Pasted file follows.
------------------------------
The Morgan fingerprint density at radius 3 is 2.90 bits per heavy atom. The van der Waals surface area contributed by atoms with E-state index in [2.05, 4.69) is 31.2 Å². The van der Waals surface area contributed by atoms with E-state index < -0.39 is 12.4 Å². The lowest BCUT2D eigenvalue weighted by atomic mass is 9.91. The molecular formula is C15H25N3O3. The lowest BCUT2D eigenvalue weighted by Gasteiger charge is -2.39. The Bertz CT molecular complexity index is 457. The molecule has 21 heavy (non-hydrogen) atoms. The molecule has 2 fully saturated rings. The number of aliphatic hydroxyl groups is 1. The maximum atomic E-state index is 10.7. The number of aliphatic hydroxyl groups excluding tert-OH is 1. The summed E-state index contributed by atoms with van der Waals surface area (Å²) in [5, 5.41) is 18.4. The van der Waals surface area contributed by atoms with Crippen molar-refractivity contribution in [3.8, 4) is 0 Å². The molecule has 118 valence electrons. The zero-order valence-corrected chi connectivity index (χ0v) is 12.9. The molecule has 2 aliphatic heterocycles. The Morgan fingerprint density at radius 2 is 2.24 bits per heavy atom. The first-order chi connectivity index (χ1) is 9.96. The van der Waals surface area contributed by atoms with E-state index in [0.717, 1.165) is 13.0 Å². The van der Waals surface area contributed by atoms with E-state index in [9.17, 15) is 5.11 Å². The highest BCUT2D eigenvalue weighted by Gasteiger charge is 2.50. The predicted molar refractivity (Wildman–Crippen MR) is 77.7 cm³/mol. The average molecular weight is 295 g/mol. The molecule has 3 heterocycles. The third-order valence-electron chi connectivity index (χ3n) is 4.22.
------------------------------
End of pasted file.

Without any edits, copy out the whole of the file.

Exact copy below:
The Morgan fingerprint density at radius 3 is 2.90 bits per heavy atom. The van der Waals surface area contributed by atoms with E-state index in [2.05, 4.69) is 31.2 Å². The van der Waals surface area contributed by atoms with E-state index < -0.39 is 12.4 Å². The lowest BCUT2D eigenvalue weighted by atomic mass is 9.91. The molecular formula is C15H25N3O3. The lowest BCUT2D eigenvalue weighted by Gasteiger charge is -2.39. The Bertz CT molecular complexity index is 457. The molecule has 21 heavy (non-hydrogen) atoms. The molecule has 2 fully saturated rings. The number of aliphatic hydroxyl groups is 1. The maximum atomic E-state index is 10.7. The number of aliphatic hydroxyl groups excluding tert-OH is 1. The summed E-state index contributed by atoms with van der Waals surface area (Å²) in [5, 5.41) is 18.4. The van der Waals surface area contributed by atoms with Crippen molar-refractivity contribution in [3.8, 4) is 0 Å². The molecule has 118 valence electrons. The zero-order valence-corrected chi connectivity index (χ0v) is 12.9. The molecule has 2 aliphatic heterocycles. The Morgan fingerprint density at radius 2 is 2.24 bits per heavy atom. The first-order chi connectivity index (χ1) is 9.96. The van der Waals surface area contributed by atoms with E-state index in [0.717, 1.165) is 13.0 Å². The van der Waals surface area contributed by atoms with E-state index in [9.17, 15) is 5.11 Å². The highest BCUT2D eigenvalue weighted by Gasteiger charge is 2.50. The predicted molar refractivity (Wildman–Crippen MR) is 77.7 cm³/mol. The average molecular weight is 295 g/mol. The molecule has 3 heterocycles. The third-order valence-electron chi connectivity index (χ3n) is 4.22.